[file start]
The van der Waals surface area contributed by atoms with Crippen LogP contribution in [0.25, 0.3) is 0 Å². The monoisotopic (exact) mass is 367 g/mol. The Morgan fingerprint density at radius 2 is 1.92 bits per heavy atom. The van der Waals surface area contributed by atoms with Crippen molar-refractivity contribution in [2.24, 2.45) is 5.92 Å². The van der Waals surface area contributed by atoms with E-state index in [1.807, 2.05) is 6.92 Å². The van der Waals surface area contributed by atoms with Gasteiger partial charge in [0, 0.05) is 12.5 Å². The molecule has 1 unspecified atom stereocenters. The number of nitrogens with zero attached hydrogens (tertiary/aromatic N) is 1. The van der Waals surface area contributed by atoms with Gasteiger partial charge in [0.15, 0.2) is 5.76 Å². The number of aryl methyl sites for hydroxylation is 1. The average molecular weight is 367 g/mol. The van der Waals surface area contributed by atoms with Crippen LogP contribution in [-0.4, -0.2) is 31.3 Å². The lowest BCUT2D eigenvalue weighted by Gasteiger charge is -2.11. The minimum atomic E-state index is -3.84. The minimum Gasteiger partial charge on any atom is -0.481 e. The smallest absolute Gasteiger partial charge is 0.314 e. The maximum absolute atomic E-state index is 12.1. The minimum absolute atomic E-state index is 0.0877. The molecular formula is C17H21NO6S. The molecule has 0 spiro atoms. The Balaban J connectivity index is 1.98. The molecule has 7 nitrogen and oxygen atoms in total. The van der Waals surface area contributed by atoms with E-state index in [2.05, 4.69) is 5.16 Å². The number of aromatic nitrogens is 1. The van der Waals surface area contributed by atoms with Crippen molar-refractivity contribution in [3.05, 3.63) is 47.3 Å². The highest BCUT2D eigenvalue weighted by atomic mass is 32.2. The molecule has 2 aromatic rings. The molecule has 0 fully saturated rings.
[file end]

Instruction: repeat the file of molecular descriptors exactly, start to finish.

The van der Waals surface area contributed by atoms with Crippen LogP contribution in [0.25, 0.3) is 0 Å². The monoisotopic (exact) mass is 367 g/mol. The Morgan fingerprint density at radius 2 is 1.92 bits per heavy atom. The van der Waals surface area contributed by atoms with Crippen molar-refractivity contribution in [2.24, 2.45) is 5.92 Å². The van der Waals surface area contributed by atoms with E-state index in [1.807, 2.05) is 6.92 Å². The van der Waals surface area contributed by atoms with Gasteiger partial charge in [0, 0.05) is 12.5 Å². The molecule has 1 unspecified atom stereocenters. The number of nitrogens with zero attached hydrogens (tertiary/aromatic N) is 1. The van der Waals surface area contributed by atoms with Gasteiger partial charge in [0.15, 0.2) is 5.76 Å². The number of aryl methyl sites for hydroxylation is 1. The average molecular weight is 367 g/mol. The van der Waals surface area contributed by atoms with Crippen LogP contribution in [-0.4, -0.2) is 31.3 Å². The lowest BCUT2D eigenvalue weighted by Gasteiger charge is -2.11. The minimum atomic E-state index is -3.84. The minimum Gasteiger partial charge on any atom is -0.481 e. The smallest absolute Gasteiger partial charge is 0.314 e. The maximum absolute atomic E-state index is 12.1. The minimum absolute atomic E-state index is 0.0877. The molecular formula is C17H21NO6S. The molecule has 0 spiro atoms. The Balaban J connectivity index is 1.98. The molecule has 7 nitrogen and oxygen atoms in total. The van der Waals surface area contributed by atoms with E-state index in [2.05, 4.69) is 5.16 Å². The number of aromatic nitrogens is 1. The van der Waals surface area contributed by atoms with Crippen molar-refractivity contribution in [3.05, 3.63) is 47.3 Å². The highest BCUT2D eigenvalue weighted by atomic mass is 32.2. The molecule has 2 aromatic rings. The molecule has 0 fully saturated rings.